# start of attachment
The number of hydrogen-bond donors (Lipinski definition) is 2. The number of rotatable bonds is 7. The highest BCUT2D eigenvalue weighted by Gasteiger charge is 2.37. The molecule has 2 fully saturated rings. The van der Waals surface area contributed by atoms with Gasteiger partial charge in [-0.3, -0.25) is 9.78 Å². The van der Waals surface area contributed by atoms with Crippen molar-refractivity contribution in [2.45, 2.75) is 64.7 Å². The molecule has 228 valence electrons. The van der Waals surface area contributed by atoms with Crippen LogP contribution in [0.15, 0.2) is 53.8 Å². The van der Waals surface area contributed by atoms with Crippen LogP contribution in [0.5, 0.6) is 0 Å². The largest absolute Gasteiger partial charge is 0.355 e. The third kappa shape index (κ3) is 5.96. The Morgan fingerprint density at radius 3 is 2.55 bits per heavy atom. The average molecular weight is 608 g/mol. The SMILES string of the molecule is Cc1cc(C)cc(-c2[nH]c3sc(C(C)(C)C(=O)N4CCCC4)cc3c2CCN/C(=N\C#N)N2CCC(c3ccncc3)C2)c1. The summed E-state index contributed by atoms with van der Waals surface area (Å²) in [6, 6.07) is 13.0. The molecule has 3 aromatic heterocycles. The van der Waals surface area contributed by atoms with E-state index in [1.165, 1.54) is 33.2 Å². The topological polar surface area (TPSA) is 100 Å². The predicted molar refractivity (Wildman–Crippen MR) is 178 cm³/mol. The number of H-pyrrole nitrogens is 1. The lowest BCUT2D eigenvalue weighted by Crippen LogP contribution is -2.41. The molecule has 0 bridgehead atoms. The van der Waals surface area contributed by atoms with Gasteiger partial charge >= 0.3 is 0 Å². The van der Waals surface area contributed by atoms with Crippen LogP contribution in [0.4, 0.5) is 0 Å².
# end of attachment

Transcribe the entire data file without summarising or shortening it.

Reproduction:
The number of hydrogen-bond donors (Lipinski definition) is 2. The number of rotatable bonds is 7. The highest BCUT2D eigenvalue weighted by Gasteiger charge is 2.37. The molecule has 2 fully saturated rings. The van der Waals surface area contributed by atoms with Gasteiger partial charge in [-0.3, -0.25) is 9.78 Å². The van der Waals surface area contributed by atoms with Crippen molar-refractivity contribution in [2.45, 2.75) is 64.7 Å². The molecule has 228 valence electrons. The van der Waals surface area contributed by atoms with Crippen LogP contribution in [0.15, 0.2) is 53.8 Å². The van der Waals surface area contributed by atoms with Crippen LogP contribution in [0.5, 0.6) is 0 Å². The largest absolute Gasteiger partial charge is 0.355 e. The third kappa shape index (κ3) is 5.96. The Morgan fingerprint density at radius 3 is 2.55 bits per heavy atom. The average molecular weight is 608 g/mol. The SMILES string of the molecule is Cc1cc(C)cc(-c2[nH]c3sc(C(C)(C)C(=O)N4CCCC4)cc3c2CCN/C(=N\C#N)N2CCC(c3ccncc3)C2)c1. The summed E-state index contributed by atoms with van der Waals surface area (Å²) in [6, 6.07) is 13.0. The molecule has 3 aromatic heterocycles. The van der Waals surface area contributed by atoms with E-state index in [1.165, 1.54) is 33.2 Å². The topological polar surface area (TPSA) is 100 Å². The predicted molar refractivity (Wildman–Crippen MR) is 178 cm³/mol. The number of H-pyrrole nitrogens is 1. The lowest BCUT2D eigenvalue weighted by Crippen LogP contribution is -2.41. The molecule has 0 bridgehead atoms. The van der Waals surface area contributed by atoms with Gasteiger partial charge >= 0.3 is 0 Å². The van der Waals surface area contributed by atoms with Crippen LogP contribution in [0.4, 0.5) is 0 Å².